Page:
<sql-query name="Products_GetAll">
    <return class="AdventureWorks.ProductDTO">
      <return-property name="ProductId" column="prod_id" />
      <return-property name="ProductName" column="prod_name" />
      <return-property name="ProductColor" column="prod_color" />
    </return>
    exec [Products_GetAll];
  </sql-query>
</hibernate-mapping>

This looks like it would work right? The problem is that if you go this route, ProductDTO must be mapped. If you try using this mapping with an unmapped class, NHibernate will throw an exception stating that it doesn’t know what ProductDTO is.

This might actually make sense depending on your architecture, but if the stored procedure we’re executing is purpose-built for a particular area of our application, it probably doesn’t make sense to do that. I’m thinking specifically of a domain-driven architecture where domain entities are mapped to tables in a database. If that’s the architecture we’re using then adding a GetAllProducts entity doesn’t really make sense.

Furthermore, this stored procedure is simply a query. It doesn’t really make sense to map something that’s just used to query the same way we’d map a table to a class that can be inserted/updated.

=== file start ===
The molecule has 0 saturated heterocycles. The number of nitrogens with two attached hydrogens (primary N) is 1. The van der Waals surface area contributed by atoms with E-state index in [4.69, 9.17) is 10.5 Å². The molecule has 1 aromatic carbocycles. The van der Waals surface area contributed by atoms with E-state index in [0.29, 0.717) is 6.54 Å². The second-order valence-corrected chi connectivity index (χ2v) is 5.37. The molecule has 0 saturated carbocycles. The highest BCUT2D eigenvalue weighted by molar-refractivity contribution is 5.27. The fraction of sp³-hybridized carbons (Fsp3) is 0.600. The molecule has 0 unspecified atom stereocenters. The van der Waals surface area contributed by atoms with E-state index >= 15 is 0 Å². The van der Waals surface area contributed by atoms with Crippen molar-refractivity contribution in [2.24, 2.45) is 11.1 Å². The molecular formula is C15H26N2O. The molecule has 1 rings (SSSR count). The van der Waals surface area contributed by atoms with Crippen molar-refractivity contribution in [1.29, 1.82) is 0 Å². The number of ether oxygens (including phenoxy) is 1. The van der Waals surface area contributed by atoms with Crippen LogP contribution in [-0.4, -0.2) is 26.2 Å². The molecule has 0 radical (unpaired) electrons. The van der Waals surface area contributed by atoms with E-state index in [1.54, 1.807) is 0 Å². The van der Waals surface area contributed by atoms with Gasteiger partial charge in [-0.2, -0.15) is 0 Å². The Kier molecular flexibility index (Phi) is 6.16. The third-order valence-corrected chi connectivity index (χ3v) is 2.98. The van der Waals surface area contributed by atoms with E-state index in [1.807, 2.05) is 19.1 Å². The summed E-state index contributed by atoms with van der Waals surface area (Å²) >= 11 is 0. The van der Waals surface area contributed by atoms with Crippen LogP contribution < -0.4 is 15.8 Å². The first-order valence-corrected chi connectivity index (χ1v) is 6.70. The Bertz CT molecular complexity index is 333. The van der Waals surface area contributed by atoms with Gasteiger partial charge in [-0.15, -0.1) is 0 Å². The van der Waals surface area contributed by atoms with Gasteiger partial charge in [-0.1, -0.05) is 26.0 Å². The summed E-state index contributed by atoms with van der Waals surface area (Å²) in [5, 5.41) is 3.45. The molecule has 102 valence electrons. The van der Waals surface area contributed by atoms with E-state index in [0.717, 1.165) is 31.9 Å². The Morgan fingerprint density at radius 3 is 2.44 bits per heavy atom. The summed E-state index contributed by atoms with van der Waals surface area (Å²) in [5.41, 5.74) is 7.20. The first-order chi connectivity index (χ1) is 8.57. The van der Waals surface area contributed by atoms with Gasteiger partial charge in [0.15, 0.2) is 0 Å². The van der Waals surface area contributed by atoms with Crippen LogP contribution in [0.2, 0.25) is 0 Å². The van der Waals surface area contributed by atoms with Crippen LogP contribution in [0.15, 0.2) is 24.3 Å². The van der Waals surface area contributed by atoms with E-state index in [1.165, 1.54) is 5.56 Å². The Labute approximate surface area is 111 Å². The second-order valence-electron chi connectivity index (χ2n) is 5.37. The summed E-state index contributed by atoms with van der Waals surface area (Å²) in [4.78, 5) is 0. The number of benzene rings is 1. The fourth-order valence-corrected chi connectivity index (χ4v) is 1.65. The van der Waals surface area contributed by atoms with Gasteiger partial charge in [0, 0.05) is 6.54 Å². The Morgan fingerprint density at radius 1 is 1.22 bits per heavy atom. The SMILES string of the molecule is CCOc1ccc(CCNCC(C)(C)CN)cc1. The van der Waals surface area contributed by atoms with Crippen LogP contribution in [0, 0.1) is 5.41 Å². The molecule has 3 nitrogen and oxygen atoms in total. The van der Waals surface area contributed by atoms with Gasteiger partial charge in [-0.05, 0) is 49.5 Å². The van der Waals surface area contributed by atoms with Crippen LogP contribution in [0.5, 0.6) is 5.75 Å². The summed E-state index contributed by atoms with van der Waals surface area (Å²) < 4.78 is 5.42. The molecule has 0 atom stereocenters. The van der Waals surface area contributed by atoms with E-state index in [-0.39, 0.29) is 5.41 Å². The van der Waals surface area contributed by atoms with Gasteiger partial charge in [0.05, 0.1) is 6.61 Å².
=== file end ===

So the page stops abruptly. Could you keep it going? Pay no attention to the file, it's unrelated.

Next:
There’s also the limitation that the poster of the StackOverflow question above had—his or her query returned a resultset that did not have a column/columns that could be used as an identifier. NHibernate requires that mapped classes have a column or combination of columns that can uniquely identify the row.

Use LINQ to transform the result of executing the named query

This solution involves using <return-scalar> in our named query. In other words, an .hbm.xml file that looks like this:

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<hibernate-mapping xmlns="urn:nhibernate-mapping-2.2">
  <sql-query name="Products_GetAll">
    <return-scalar column="prod_id" type="integer"/>
    <return-scalar column="prod_name" type="string"/>
    <return-scalar column="prod_col" type="string"/>

    exec [Products_GetAll];
  </sql-query>
</hibernate-mapping>

And our C# to get the Products list would look like this: